3.  The belief that one person can make a difference if they see an example of stereotyping against a group of people
  4. Understanding that people have a responsibility to be active citizens in their communities

That is, even in different cities, with engagement in different activities, IWitness instills in students an interest in
history and a sense of civic responsibility. Furthermore as a result of participating in IWitness, students…

Data source: Data from 6 IWitness classroom pilots conducted in November 2013-June 2015. The above findings show the aggregate increases of 185 participating students, comparing pre and post results.
Value testimony and respond well to testimony-based learning
  • 79% of students reported that learning through testimony had a strong impact on them, and 76% feel that they benefited from using IWitness.
  • An overwhelming majority of students (81%) feel that the topics covered in IWitness are important to learn about.
Are developing knowledge and skills
  • More than 90% of the students who participated in an IWitness activity in the United States have a greater understanding of the issues going on in the world.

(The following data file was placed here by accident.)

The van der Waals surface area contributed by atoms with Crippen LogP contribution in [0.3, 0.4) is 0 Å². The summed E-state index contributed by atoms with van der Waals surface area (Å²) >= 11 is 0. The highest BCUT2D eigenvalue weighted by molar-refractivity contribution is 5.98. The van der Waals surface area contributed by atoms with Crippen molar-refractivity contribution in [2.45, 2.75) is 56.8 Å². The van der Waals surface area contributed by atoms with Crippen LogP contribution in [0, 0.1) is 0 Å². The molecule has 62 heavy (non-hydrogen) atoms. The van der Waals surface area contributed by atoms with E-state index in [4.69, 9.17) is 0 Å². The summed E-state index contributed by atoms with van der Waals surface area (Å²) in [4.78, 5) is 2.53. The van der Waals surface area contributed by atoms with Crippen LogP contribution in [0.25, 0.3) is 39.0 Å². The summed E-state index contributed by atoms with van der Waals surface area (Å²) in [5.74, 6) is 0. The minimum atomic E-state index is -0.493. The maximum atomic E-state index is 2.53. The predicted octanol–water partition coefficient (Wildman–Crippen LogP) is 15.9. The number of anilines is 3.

• Students showed increases in problem solving skills (8%), their academic ability (6%), and their ability to use and find information when conducting research online, in a library, or using books (41%)
Are developing critical thinking
  • After completing an IWitness activity, students rating themselves in the highest category of critical thinking increased 14%.
Are developing empathy
  • Students showed increases in their recognition that people have a responsibility to be active citizens in their community (5%) and a belief that one person can make a difference if they see an example of stereotyping (13%)
Have a motivation to act
  • Students were more interested in civic engagement (a 17% increase for students rating in the top 10%) and had a greater motivation to make a difference in the world (a 6% increase in above average/top 10%).
Express commitment to participate as contributors to civil society

“I think this program will really influence me to think about how I act and what I say to people that are not like me or other people with different backgrounds.” – Chicago

“They showed me that a single person could change hundreds of people’s lives. It will influence me in the future to be bold in helping others.” – San Diego

Dimensions in Testimony

Dimensions in Testimony enables people to ask questions that prompt real-time responses from pre-recorded video interviews with Holocaust survivors and other witnesses to genocide. The pioneering project integrates advanced filming techniques, specialized display technologies and next-generation natural language processing to create an interactive biography.

The Institute has evaluated its effectiveness among students at the University of Southern California, and among students, docents and patrons at the Illinois Holocaust Museum.

Students who experienced Dimension in Testimony perceived greater gains than control groups

  • 90% increase in interest in historical topics
  • 68% increase in critical thinking
  • 53% increase in knowledge of issues going on in the world